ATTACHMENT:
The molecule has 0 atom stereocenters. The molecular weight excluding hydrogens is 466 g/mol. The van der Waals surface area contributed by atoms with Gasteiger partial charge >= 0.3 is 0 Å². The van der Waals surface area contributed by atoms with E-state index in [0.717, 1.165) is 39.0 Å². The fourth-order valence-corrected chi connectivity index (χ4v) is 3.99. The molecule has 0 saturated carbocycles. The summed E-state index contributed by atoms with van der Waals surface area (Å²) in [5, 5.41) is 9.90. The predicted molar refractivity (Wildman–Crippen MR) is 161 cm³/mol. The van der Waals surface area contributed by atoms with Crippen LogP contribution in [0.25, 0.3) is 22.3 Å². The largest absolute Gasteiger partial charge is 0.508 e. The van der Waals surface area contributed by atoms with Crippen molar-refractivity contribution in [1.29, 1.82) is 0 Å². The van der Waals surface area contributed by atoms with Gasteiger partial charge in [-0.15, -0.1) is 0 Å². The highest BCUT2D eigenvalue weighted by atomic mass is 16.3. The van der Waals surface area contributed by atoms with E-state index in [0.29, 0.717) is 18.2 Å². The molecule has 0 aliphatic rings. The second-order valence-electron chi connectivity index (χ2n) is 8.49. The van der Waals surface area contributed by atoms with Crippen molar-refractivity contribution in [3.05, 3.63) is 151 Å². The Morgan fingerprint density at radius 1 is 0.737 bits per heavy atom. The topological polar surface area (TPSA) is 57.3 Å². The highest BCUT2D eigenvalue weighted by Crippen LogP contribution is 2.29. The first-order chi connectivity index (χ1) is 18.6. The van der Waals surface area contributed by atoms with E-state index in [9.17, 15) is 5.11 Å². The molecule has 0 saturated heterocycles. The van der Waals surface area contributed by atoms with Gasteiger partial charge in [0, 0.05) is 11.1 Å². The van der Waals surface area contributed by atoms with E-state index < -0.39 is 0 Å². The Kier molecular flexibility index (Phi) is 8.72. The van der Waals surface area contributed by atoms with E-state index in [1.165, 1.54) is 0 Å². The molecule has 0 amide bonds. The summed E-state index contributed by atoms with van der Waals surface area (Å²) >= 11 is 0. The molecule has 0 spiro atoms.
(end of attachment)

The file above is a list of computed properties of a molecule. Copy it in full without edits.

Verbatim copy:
The molecule has 0 atom stereocenters. The molecular weight excluding hydrogens is 466 g/mol. The van der Waals surface area contributed by atoms with Gasteiger partial charge >= 0.3 is 0 Å². The van der Waals surface area contributed by atoms with E-state index in [0.717, 1.165) is 39.0 Å². The fourth-order valence-corrected chi connectivity index (χ4v) is 3.99. The molecule has 0 saturated carbocycles. The summed E-state index contributed by atoms with van der Waals surface area (Å²) in [5, 5.41) is 9.90. The predicted molar refractivity (Wildman–Crippen MR) is 161 cm³/mol. The van der Waals surface area contributed by atoms with Crippen LogP contribution in [0.25, 0.3) is 22.3 Å². The largest absolute Gasteiger partial charge is 0.508 e. The van der Waals surface area contributed by atoms with Crippen molar-refractivity contribution in [1.29, 1.82) is 0 Å². The van der Waals surface area contributed by atoms with Gasteiger partial charge in [-0.15, -0.1) is 0 Å². The highest BCUT2D eigenvalue weighted by atomic mass is 16.3. The van der Waals surface area contributed by atoms with E-state index in [0.29, 0.717) is 18.2 Å². The molecule has 0 aliphatic rings. The second-order valence-electron chi connectivity index (χ2n) is 8.49. The van der Waals surface area contributed by atoms with Crippen molar-refractivity contribution in [3.05, 3.63) is 151 Å². The Morgan fingerprint density at radius 1 is 0.737 bits per heavy atom. The topological polar surface area (TPSA) is 57.3 Å². The highest BCUT2D eigenvalue weighted by Crippen LogP contribution is 2.29. The first-order chi connectivity index (χ1) is 18.6. The van der Waals surface area contributed by atoms with E-state index in [9.17, 15) is 5.11 Å². The molecule has 0 saturated heterocycles. The van der Waals surface area contributed by atoms with Gasteiger partial charge in [0, 0.05) is 11.1 Å². The van der Waals surface area contributed by atoms with E-state index < -0.39 is 0 Å². The Kier molecular flexibility index (Phi) is 8.72. The van der Waals surface area contributed by atoms with E-state index in [1.165, 1.54) is 0 Å². The molecule has 0 amide bonds. The summed E-state index contributed by atoms with van der Waals surface area (Å²) >= 11 is 0. The molecule has 0 spiro atoms.